A Toyota dealership after the quake in Japan

Disruptions in supply chain after quake delay launch of new car models

Supply chain disruptions in Japan have forced at least one global automaker to delay the launch of two new models.

Toyota is delaying the launch in Japan of two new additions to the Prius line-up, a wagon and a minivan, due to production disruptions from this month's devastating earthquake.

The world's biggest automaker has suspended production at all of its 12 domestic assembly plants and has estimated a production loss of 140,000 vehicles until then.

The automaker is just one of dozens, if not hundreds, of Japanese manufacturers facing disruptions to their supply chains as a result of the quake, the subsequent tsunami and a still-unresolved nuclear threat.

“We still don't know the full extent of what can be done to substitute the affected parts,” Honda spokeswoman Natsuo Asanuma said.

Japanese companies are not only reeling from damage to factories and suppliers in quake-hit northeastern Japan, but are also suffering from fuel shortages nationwide and power outages in the Tokyo area that are affecting production, distribution and the ability of staff to get to work.

Meanwhile, Ford said it had felt no immediate impact or disruption from the earthquake in Japan this month.

“Right now, we have no immediate impact to our production in terms of our supply chain, but clearly you would expect us to be looking at that on a daily basis and we are ... locally, regionally and globally,” Peter Fleet, the president of Ford ASEAN said.

Shares in Toyota fell 1.5 per cent in a Tokyo market down 0.2 per cent.

Suzuki said its three car assembly factories in Japan will remain closed on Thursday and Friday, but they will operate an engine factory on those two days using parts already in inventory. The company said it has yet to decide on plans for next week. Suzuki shares fell 3.1 per cent on Wednesday.

Meanwhile, Panasonic said a factory making printed circuit board materials in Koriyama, northeast Japan, had re-opened. Several other factories in the region remain closed, including one in Fukushima making optical pick-ups and one in Sendai assembling digital cameras and audio equipment. The company declined to give any details about other affected plants. Panasonic shares fell 1.3 per cent on Wednesday.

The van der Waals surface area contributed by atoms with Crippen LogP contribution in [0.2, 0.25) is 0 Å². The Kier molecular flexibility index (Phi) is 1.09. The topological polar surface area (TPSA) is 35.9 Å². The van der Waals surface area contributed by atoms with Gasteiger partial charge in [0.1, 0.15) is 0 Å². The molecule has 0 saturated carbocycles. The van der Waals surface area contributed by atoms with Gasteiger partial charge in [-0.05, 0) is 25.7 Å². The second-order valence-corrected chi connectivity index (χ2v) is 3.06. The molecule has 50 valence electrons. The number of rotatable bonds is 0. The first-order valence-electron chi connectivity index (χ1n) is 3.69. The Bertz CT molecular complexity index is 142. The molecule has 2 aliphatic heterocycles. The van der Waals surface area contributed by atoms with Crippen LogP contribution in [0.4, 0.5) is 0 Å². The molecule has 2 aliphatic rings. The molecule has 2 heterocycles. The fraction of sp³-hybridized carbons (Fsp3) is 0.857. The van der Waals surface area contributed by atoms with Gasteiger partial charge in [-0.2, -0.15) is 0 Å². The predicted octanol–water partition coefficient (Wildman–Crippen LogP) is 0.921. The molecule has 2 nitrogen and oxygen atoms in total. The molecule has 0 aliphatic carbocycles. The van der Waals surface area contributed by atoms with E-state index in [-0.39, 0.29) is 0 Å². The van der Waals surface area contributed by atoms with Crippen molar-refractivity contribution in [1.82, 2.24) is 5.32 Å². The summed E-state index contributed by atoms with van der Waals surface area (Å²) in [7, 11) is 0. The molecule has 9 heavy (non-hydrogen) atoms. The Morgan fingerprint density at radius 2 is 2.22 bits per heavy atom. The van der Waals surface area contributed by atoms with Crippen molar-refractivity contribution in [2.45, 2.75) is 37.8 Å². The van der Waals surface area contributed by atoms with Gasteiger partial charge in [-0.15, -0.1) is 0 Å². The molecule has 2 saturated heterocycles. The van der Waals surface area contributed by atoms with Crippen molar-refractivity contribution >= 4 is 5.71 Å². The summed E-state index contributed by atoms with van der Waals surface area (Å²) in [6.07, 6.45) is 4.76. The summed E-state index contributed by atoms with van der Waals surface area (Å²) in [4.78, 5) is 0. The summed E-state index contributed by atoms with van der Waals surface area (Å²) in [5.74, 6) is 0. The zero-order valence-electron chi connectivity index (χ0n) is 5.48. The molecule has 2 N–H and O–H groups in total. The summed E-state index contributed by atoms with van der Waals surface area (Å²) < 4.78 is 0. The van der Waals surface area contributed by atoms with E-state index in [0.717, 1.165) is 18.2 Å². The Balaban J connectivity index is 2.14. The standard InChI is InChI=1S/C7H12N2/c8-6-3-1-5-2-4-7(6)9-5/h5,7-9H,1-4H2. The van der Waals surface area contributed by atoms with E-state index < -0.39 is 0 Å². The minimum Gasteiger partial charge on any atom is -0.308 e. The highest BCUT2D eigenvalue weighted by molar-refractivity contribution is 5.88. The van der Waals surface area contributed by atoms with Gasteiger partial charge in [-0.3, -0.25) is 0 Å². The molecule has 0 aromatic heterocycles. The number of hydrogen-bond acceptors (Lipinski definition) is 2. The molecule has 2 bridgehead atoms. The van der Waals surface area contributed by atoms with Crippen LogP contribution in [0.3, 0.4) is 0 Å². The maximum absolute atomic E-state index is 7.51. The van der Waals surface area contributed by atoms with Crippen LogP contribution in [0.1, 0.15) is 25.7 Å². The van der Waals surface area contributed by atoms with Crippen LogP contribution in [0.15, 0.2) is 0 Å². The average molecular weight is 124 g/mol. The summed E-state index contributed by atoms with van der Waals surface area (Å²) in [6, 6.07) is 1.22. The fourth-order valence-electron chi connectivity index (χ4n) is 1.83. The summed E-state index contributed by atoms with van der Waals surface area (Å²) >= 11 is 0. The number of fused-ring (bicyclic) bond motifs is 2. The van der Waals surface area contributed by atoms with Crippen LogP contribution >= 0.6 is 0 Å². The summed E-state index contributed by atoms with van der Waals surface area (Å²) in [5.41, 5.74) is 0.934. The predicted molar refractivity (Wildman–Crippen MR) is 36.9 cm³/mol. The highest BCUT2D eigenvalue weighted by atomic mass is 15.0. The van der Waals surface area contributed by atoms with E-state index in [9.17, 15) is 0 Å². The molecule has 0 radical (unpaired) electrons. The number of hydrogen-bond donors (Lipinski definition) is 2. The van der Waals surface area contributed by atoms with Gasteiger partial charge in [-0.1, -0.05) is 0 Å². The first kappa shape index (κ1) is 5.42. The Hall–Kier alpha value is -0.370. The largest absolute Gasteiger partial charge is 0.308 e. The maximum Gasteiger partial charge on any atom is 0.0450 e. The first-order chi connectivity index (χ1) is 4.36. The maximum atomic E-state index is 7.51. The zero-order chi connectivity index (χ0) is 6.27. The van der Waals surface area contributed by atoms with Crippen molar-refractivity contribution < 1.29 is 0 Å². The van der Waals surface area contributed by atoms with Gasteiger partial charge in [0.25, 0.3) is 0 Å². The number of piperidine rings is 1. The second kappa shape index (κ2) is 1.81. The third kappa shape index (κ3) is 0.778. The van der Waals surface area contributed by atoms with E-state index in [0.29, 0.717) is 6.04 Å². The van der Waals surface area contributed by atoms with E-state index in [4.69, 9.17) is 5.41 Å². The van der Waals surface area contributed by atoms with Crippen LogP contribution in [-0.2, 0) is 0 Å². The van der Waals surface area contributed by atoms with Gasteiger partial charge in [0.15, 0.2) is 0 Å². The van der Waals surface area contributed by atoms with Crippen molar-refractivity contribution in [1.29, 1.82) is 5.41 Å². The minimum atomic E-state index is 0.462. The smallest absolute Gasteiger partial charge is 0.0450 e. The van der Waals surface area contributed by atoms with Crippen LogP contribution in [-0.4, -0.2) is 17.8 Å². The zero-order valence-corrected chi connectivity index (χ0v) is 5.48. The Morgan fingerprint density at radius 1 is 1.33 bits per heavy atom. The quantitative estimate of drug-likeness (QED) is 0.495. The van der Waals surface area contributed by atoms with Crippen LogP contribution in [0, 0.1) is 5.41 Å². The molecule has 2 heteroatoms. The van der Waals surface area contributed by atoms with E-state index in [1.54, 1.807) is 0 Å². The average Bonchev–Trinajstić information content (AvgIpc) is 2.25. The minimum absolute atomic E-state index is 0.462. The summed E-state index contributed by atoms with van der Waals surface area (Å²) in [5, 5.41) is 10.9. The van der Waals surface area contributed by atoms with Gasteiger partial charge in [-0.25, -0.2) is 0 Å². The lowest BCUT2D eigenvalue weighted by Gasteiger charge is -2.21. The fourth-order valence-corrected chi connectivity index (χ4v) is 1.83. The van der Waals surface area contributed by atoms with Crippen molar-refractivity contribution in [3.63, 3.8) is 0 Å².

Japan's airlines and its aerospace industries are also suffering logistical woes.

The crisis in Japan “has firmly shaken up the aerospace supply chain”, according to the research and consulting firm, Frost & Sullivan.

Japan's three first-tier aerospace firms - Mitsubishi Heavy Industries, Kawasaki Heavy Industries and Fuji Heavy Industries – “all have major roles in the Boeing 787 programme and all have 787-related production facilities in Nagoya, as do the subcontractors that supply them”, the company said in a report.

“Considering the fact that 35 per cent of the 787 and 20 per cent of the 777 are from Japan, Boeing faces considerable financial risk at the cost of uncertainty in its supply chain.”

Mitsubishi shares fell 1.4 per cent on Wednesday. Kawasaki shares rose 1.2 per cent and Fuji shares fell 6 per cent.

Mitsubishi, Kawasaki and Fuji have said that their plants in Nagoya are unaffected by the earthquake and are not suffering any production disruption, the report added. Boeing has also “categorically” said it has enough inventory to cope with any short-term disruptions its Japanese suppliers may face.

Frost & Sullivan said the catastrophe had raised some big questions about the globalised supply chain and just-in-time manufacturing.

“Aerospace companies have realized that a global supply chain is a double-edged sword, with the losses almost nullifying the gains. This disaster will cause companies to revisit the trade­off between lowest cost and availability.”

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